I picnicked in Menominee channel on the westerly side of Five Mile Bay with my parents in a borrowed boat, when my dad had the occasional afternoon "off" and mother had prepared a summer salad feast, eaten only after a relaxing, invigorating swim in her shallows as the sun set over the rocks and trees.
I learned to water-ski in her south channel, at Rose Point, around MacLaren Island, in the evenings of my undergraduate summers, pulled by another "Bay" afficionado whose generosity made it possible.
I have walked and skated on her frozen face, in mid-winter, when the winds cut our faces blowing through the 'gap' south of the harbour, carrying us and our outstretched arms along without having to move our legs. Winter 'wind-surfing' on skates predated the summer water-wind-surfers of today.
I have sun-bathed on Sloop Island where I wondered aloud whether I would 'burn out at forty' rather than 'rust out at eighty' in my naive freshman hubris.
I have sailed in my youth, up the north channel past Pointe au Baril, all the way to the Bustards, in a two-week jaunt as a summer student working for the then Department of Lands and Forests, in search of remote cottages, to measure their perimeters for land tax assessments. On one trip from main launch to outport islands, we heard that loud, piercing "ping" as another rocky shoal clipped the wing of the prop on our eighteen horse Johnson outboard "sheering the cotter-pin," as we skimmed along in the cedar-strip Giesler boat. We limped back to 'base' with paddles and waning patience, in humility and fatigue.
Those pancake islands, with their pine spines genuflecting  to the eastern sunrise, in both reverence and humility for the west wind that has shaped their trunks and etched their lines on so many canvases and photos, have been to me, and millions of others, bookmarks in the chapters of our inner lives, proving beyond scepticism and doubt and cynicism that there truly is a God. No one else could have painted such a masterpiece!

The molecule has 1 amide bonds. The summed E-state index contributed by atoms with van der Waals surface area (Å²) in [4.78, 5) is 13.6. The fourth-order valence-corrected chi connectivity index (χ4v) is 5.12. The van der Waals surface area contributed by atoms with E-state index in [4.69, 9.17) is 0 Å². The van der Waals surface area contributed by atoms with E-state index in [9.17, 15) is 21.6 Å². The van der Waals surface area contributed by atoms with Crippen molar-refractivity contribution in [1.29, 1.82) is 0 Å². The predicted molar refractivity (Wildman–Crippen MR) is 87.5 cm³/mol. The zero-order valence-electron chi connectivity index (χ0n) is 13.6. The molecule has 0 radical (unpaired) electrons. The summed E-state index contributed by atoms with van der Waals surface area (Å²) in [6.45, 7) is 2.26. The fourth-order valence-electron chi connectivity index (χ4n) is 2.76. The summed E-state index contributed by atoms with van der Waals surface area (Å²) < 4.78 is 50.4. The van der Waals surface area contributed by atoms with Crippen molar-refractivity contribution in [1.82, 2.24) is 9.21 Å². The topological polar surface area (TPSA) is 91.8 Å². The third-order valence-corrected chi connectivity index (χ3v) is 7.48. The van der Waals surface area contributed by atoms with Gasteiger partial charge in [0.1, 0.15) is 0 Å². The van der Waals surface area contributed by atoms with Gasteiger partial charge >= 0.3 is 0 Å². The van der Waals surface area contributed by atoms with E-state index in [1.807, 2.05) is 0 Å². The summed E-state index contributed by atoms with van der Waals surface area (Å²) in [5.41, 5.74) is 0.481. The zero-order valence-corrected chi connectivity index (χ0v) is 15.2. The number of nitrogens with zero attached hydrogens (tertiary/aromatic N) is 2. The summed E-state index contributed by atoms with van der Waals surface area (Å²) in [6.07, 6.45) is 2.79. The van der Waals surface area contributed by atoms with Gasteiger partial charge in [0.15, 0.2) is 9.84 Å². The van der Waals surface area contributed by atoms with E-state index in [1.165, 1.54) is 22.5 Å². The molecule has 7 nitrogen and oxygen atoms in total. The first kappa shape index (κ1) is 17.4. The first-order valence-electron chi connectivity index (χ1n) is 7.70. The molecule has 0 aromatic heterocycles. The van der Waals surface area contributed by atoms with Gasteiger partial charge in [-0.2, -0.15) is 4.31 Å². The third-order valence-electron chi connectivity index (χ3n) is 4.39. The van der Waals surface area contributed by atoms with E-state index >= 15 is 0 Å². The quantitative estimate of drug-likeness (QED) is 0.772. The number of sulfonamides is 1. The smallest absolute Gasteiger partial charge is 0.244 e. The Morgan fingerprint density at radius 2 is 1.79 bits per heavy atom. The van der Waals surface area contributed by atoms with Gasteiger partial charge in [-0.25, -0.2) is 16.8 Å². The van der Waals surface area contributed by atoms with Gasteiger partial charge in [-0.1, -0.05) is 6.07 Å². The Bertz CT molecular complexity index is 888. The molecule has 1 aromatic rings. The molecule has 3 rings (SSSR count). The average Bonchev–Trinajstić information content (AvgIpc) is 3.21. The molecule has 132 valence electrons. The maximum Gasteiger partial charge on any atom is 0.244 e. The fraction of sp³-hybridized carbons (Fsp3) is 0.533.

This is when and where I encountered the face of God complete with the power and beauty of both elegant grace and brute strength.
The brutish force of the west wind pushed a lone boater into the rocks along the eastern shore of the Big Sound at 2.30 a.m. in an August rain squawl and in his frightened call for help, a memorable human meeting etched itself on both our lives.The Big Sound has been the scene of many battles between errant and naive sailors and her even bigger westerlies, most of them won by her relentless power and careless regard for her victims. Did the same God who painted those memorable sun-drenched postcards generate those unforgiving winds?
And to think,  all these memories form the centrepiece in my heritage, and the heritage of thousands of other blessed creatures!
And also, now, to reflect on its entropy, its atrophy, its evaporation, its dwindling bounty and beauty, when human decisions, including actions, and reactions and more decisions, actions and reactions could reverse the demise!
The world will mourn the loss of Georgian Bay, and do nothing to reverse its steep decline in water levels, at its biologic peril, and the peril of its ecosystem, but more importantly, at its poetic and archetypal peril. Water, the symbol of life, the symbol of new life, for centuries, is no less such a symbol in the waters of the sixth Great Lake.
And, those of us who consider her our first love will not only mourn loudest and longest, but will also carry our passion to whatever board rooms, classrooms, offices and media outlets are available to tell our story, really "The Bay's" story to the world, if that will help to preserve our heritage!
Please join the fight to save Georgian Bay!